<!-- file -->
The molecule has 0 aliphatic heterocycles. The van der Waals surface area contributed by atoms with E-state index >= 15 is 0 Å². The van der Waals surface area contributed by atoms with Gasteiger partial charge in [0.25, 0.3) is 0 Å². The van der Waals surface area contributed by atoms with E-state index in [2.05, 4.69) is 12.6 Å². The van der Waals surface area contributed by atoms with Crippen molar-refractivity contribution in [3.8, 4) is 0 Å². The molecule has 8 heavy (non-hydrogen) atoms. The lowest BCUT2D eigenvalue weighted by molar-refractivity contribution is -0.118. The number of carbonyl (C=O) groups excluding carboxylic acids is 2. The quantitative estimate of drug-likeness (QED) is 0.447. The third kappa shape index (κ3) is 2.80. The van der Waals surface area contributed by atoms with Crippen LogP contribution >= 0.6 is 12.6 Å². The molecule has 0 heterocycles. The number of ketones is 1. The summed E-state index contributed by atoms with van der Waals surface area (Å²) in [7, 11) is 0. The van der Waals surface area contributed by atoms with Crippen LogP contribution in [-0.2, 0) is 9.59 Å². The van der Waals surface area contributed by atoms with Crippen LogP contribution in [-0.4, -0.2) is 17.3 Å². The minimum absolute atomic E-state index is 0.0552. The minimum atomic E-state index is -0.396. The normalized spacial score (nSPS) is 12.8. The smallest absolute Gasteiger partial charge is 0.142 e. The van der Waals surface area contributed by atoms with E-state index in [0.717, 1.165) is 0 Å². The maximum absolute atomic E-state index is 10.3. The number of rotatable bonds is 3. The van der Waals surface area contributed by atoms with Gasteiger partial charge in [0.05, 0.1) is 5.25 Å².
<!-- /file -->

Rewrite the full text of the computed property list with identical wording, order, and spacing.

The molecule has 0 aliphatic heterocycles. The van der Waals surface area contributed by atoms with E-state index >= 15 is 0 Å². The van der Waals surface area contributed by atoms with Gasteiger partial charge in [0.25, 0.3) is 0 Å². The van der Waals surface area contributed by atoms with E-state index in [2.05, 4.69) is 12.6 Å². The van der Waals surface area contributed by atoms with Crippen molar-refractivity contribution in [3.8, 4) is 0 Å². The molecule has 8 heavy (non-hydrogen) atoms. The lowest BCUT2D eigenvalue weighted by molar-refractivity contribution is -0.118. The number of carbonyl (C=O) groups excluding carboxylic acids is 2. The quantitative estimate of drug-likeness (QED) is 0.447. The third kappa shape index (κ3) is 2.80. The van der Waals surface area contributed by atoms with Crippen LogP contribution >= 0.6 is 12.6 Å². The molecule has 0 heterocycles. The number of ketones is 1. The summed E-state index contributed by atoms with van der Waals surface area (Å²) in [7, 11) is 0. The van der Waals surface area contributed by atoms with Crippen LogP contribution in [-0.2, 0) is 9.59 Å². The van der Waals surface area contributed by atoms with Crippen LogP contribution in [-0.4, -0.2) is 17.3 Å². The minimum absolute atomic E-state index is 0.0552. The minimum atomic E-state index is -0.396. The normalized spacial score (nSPS) is 12.8. The smallest absolute Gasteiger partial charge is 0.142 e. The van der Waals surface area contributed by atoms with E-state index in [0.717, 1.165) is 0 Å². The maximum absolute atomic E-state index is 10.3. The number of rotatable bonds is 3. The van der Waals surface area contributed by atoms with Gasteiger partial charge in [0.05, 0.1) is 5.25 Å².